5 Key Elements of an ICS Cyber Security Plan

5 Key Elements of an ICS Cybersecurity Plan

5 Key Elements of an ICS Cyber Security Plan

IT operations teams frequently tell us they have no oversight or responsibility over OT systems that have IP/IT connectivity. At the same time, on the OT operations side, there are no clearly defined areas of responsibility when it comes to cyber-related activities in the OT world.

Fortunately, these discussions are starting to happen as the IT and OT worlds converge. It’s important to understand the areas of convergence and to incorporate Incident Response processes into both the OT and IT sides. The responsibility for Incident Response in the OT world will fall primarily on those who implement ICS, which is the local facility personnel.  It’s not the IT cybersecurity team.

Depending on the maturity of the organization, OT operations personnel either have a slight understanding of cybersecurity awareness as it relates to OT or no clue at all. We see both scenarios all the time. Either way, an OT cyber security awareness process should be put in place. Particularly where OT operations are localized and IT personnel are not present or have no operational oversight.

Protecting Your OT Assets

How do you protect your OT environment when you have no idea what you’re protecting?

Regardless of the security framework chosen (i.e., NIST CSF, CIS, ISO 27001, and so on) the fundamentals are pretty much the same. That means you must protect your assets by documenting them, monitoring the potential threats to them, and have a Response-and-Recover process in place to prepare for incidents.

For OT, this is taken several steps further. It’s extremely important to document the OT-IP-IT boundary. You need to understand which OT systems that are connected – some are standalone while others are connected via serial networks that convert to IP. Further, you need to understand the OT systems that connect to an IP network and the IT systems that potentially have access to these OT systems.

Using an established framework – Insight Cyber Group recommends you take a look at NIST CSF – is a fundamental step before any ICS incident response process can be put in place.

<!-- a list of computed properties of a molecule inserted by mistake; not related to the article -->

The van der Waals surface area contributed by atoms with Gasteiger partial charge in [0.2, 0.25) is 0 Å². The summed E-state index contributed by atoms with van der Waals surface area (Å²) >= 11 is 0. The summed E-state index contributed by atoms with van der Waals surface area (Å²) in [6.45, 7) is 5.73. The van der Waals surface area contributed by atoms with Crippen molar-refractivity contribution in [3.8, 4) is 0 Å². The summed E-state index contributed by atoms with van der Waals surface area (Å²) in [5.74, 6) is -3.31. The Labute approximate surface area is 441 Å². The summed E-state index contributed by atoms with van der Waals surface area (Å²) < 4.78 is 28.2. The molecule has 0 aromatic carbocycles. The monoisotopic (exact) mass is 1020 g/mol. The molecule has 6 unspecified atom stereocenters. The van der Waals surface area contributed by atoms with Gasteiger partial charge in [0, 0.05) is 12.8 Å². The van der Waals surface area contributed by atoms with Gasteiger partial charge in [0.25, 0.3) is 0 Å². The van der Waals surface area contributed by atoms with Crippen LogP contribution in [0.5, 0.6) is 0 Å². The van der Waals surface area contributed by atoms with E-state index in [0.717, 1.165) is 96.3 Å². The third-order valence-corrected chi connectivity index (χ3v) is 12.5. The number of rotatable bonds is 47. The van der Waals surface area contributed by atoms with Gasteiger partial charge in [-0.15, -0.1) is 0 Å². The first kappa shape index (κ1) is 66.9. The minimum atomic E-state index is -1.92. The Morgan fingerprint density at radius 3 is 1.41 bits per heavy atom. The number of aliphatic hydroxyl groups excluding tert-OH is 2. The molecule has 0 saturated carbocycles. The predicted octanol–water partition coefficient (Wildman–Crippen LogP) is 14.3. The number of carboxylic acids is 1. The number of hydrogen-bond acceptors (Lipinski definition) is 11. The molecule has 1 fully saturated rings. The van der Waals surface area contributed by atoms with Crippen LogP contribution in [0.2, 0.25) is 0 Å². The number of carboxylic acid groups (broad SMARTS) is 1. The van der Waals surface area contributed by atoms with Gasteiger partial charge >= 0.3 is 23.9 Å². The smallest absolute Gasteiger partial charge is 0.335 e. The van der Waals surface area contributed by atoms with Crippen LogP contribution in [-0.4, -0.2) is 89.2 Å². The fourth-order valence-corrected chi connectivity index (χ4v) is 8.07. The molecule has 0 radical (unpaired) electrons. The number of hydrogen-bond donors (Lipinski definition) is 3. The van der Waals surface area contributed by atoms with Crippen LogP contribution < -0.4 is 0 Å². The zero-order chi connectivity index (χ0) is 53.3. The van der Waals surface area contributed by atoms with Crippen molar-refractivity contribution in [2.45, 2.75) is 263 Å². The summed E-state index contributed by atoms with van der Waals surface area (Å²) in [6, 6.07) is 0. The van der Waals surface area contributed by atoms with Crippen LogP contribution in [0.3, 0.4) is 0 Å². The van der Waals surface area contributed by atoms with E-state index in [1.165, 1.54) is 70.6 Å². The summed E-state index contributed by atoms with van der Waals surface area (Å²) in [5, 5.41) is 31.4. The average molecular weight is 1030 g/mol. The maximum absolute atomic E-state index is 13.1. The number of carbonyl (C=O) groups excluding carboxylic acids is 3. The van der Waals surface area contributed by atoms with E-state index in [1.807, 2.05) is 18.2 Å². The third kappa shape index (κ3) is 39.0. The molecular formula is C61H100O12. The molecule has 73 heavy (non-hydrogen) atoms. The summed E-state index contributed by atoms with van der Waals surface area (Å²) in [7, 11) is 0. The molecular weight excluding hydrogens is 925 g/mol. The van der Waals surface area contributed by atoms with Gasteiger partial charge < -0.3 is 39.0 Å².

There are five key elements that are mandatory when developing an ICS Cybersecurity program:

  1. Asset Management. This is the process of identifying and classifying the ICS assets by type, location, connectivity and criticality classification.
  2. Identity & Access Management. This is where you document who has access to each ICS, how they access it, and why they have access. 
  3. Security Controls. Isolating or segmenting the ICS network from the rest of the corporate network is another essential element. This also means isolating other ICS systems from each other. For example: is there any reason why the physical building access network (i.e., badge readers and cameras) requires connectivity to the HVAC system?
  4. Physical Security. This means restricting physical access to the ICS systems and devices. Particularly if the ICS system has a management system that can control multiple PLCs.
  5. Standardization of OT Connectivity &Controls. Automation is the nemesis of OT, but it’s here and it’s something that must be dealt with. With automation comes more connected OT devices, which leads to an aperture in ICS controls if the proper level of standardization and security is not put into place.

All five elements are important, but you can’t diminish the importance of standardization. If OT systems are to be connected through automation, then a standard should be adopted that states the following:

  • A common approach to network design;
  • The adequate security controls put in place to protect the OT assets; and
  • A systematic approach to monitoring not only the OT assets but the connections between the OT-IP-IT boundary.

In a nutshell, there is work to be accomplished before a comprehensive ICS/OT Incident Response process can be put in place. There are essential discovery steps, including risk assessment, that must be accomplished and documented to create an Incident Response plan. As the old saying goes, “you can’t know where you’re going if you don’t know where you came from.”

In upcoming blogs, we’ll look at the nuts and bolts of creating OT Incident Response plans.